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2020: A Southland Port Plan for the Long Haul

October 19, 1987|NANCY YOSHIHARA | Times Staff Writer

The year 2020. An overhead view of the ports of Los Angeles and Long Beach yields a geometric pattern of new man-made land arms, which give rise to new terminals that connect to train lines webbing out across Southern California. There's more traffic and congestion but also a lot of new business.

Flashback to 1987. The port expansion is still just a proposal, and port, city and other marine industry officials are wrestling with some sticky questions. They recently gathered at a two-day conference to determine whether existing facilities in Southern California can meet the needs of expected growth in trade.

Prospects are bright for continued trade growth. The flow of goods coming across the Pacific is expected to rise at a faster rate than the 4% growth projected for all U.S. trade, according to economists.

But the proposed expansion, called the 2020 Plan, is giving rise to three major concerns:

Whether the ports can grow fast enough to accommodate the increasing flow of goods.

The effects of increased truck and train traffic.

Environmental impact issues of land and air quality.

The 2020 plan calls for a three-phase buildup that would add as many as 27 acres of new landfilled areas and the capacity to handle 220 million short tons of cargo. The ports currently handle 60 million short tons and can accommodate up to 150 million short tons, according to Tony Shotwell, manager of market research at the Port of Long Beach.

Today, between 35% and 40% of all the cargo coming into Los Angeles and Long Beach is carried over land to points outside Southern California, according to Robert Kleist, a corporate adviser to the shipping firm of Evergreen International Corp. and president of the Los Angeles Steamship Assn.. That volume is expected to rise to 50% during the next few years.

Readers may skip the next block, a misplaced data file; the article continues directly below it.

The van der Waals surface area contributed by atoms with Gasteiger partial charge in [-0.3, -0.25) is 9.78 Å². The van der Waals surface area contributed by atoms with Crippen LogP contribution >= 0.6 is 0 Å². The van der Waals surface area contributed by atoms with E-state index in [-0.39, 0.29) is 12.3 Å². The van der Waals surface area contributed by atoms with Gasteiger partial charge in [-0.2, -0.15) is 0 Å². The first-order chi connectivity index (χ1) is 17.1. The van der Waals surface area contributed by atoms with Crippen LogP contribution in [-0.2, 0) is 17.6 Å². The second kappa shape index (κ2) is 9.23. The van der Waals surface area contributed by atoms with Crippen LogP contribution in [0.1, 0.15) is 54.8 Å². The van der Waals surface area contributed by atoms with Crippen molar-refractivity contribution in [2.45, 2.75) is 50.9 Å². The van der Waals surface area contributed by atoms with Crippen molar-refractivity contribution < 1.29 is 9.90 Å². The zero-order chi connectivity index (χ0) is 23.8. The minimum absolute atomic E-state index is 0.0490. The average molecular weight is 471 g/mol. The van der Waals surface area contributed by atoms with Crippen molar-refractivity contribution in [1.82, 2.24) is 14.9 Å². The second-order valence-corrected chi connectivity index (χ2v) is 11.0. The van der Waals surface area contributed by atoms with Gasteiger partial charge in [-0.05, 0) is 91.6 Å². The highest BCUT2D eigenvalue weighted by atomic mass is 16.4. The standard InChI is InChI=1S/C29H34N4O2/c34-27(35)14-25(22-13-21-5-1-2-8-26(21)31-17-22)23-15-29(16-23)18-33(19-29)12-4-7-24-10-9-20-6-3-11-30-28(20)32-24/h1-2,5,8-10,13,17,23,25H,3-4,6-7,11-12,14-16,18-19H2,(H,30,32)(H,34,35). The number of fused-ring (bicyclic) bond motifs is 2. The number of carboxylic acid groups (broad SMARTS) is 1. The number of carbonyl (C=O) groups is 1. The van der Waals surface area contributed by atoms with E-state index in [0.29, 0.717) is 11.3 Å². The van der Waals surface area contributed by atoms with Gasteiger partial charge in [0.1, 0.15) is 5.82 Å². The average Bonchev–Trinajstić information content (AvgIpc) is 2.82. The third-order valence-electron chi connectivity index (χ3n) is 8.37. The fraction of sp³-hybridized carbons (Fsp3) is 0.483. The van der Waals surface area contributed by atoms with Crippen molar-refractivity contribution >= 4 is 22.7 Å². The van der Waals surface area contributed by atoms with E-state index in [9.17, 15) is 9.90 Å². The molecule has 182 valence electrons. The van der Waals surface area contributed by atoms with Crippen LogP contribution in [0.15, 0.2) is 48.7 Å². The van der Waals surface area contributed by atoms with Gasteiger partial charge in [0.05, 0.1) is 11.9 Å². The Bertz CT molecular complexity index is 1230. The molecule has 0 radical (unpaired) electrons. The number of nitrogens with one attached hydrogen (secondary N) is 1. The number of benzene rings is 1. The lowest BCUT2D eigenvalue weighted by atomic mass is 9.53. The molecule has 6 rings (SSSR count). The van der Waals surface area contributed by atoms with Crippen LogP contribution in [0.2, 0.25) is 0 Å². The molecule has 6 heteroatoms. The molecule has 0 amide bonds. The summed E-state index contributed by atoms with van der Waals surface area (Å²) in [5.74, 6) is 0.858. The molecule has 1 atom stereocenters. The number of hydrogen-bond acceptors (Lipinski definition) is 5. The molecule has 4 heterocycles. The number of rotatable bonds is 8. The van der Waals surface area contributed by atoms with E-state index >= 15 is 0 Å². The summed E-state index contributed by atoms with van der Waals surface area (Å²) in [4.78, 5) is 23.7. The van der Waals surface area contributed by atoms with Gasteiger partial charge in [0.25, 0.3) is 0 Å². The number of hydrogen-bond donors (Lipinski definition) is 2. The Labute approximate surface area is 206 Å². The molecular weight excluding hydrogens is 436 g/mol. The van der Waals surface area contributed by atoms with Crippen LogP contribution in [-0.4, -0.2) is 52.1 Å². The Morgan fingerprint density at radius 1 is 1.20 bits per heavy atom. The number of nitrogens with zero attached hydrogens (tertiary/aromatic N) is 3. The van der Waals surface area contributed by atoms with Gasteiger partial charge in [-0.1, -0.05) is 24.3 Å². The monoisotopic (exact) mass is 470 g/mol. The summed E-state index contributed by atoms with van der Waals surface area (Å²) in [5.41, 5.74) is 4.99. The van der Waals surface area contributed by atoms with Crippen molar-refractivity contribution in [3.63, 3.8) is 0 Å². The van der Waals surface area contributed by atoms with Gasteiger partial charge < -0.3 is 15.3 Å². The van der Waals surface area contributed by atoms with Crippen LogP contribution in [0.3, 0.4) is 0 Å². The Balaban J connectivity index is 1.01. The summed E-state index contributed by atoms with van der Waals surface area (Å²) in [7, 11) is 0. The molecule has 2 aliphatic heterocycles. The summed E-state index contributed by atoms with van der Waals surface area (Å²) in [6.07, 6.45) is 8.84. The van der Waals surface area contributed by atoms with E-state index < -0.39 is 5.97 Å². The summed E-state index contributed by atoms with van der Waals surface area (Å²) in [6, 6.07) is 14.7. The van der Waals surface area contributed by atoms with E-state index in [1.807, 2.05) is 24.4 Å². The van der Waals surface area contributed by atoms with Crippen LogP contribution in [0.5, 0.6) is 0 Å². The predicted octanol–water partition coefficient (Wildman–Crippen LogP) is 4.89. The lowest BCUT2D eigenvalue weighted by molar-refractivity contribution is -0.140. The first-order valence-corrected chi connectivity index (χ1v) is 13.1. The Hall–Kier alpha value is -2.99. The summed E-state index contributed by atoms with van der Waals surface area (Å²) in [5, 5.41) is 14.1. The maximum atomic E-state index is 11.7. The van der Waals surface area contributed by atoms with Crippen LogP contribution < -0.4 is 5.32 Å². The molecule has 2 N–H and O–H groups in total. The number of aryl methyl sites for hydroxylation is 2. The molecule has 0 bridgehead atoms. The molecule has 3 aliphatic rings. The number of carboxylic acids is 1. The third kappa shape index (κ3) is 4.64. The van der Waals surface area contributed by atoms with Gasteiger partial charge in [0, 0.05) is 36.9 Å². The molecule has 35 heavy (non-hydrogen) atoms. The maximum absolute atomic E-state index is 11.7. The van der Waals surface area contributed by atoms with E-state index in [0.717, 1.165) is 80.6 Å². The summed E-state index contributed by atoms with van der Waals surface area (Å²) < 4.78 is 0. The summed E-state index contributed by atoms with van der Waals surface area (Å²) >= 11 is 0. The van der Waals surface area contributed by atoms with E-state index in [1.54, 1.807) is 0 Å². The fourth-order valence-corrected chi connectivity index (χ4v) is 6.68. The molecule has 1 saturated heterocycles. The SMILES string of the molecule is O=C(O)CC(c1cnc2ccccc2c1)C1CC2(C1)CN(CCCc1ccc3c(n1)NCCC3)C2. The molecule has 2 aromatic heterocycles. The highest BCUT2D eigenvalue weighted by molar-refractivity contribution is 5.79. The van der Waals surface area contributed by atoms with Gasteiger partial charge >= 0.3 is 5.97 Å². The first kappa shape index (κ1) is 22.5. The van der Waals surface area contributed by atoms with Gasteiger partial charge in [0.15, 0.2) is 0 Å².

To stay competitive with other West Coast ports, the ports in San Pedro Bay must develop greater and more efficient land access via truck and rail. One shipful of containers, for example, takes 15 trains to transport.

The expansion will affect not only the communities immediately surrounding the ports but the entire region, which is already tackling increased traffic and facing no-growth initiatives.

The issue of inland traffic accessibility for ports is complicated by the projected growth of Southern California. The population of the six-county area is expected to rise to 18.2 million from the current 12 million, according to the Southern California Assn. of Governments, a nonprofit research group. Three million more jobs are expected to be created by the end of the century, and more commuters are expected to be on the road.

James Gosnell, director of transportation planning at SCAG, says that raises the possibility of 450 miles of congestion. He said if various government agencies and cities do not make changes to accommodate the port traffic, the region faces a potential loss of $46 billion in gross sales of services and goods by the year 2000.

Planning for the port expansion is entering its environmental impact study phase. Expanding the Port of Los Angeles, for example, will call for dredging the ocean floor to 70 feet from its current 40 feet. Long Beach would go to 76 feet. With increased traffic and stricter controls, air quality is also expected to be an issue.

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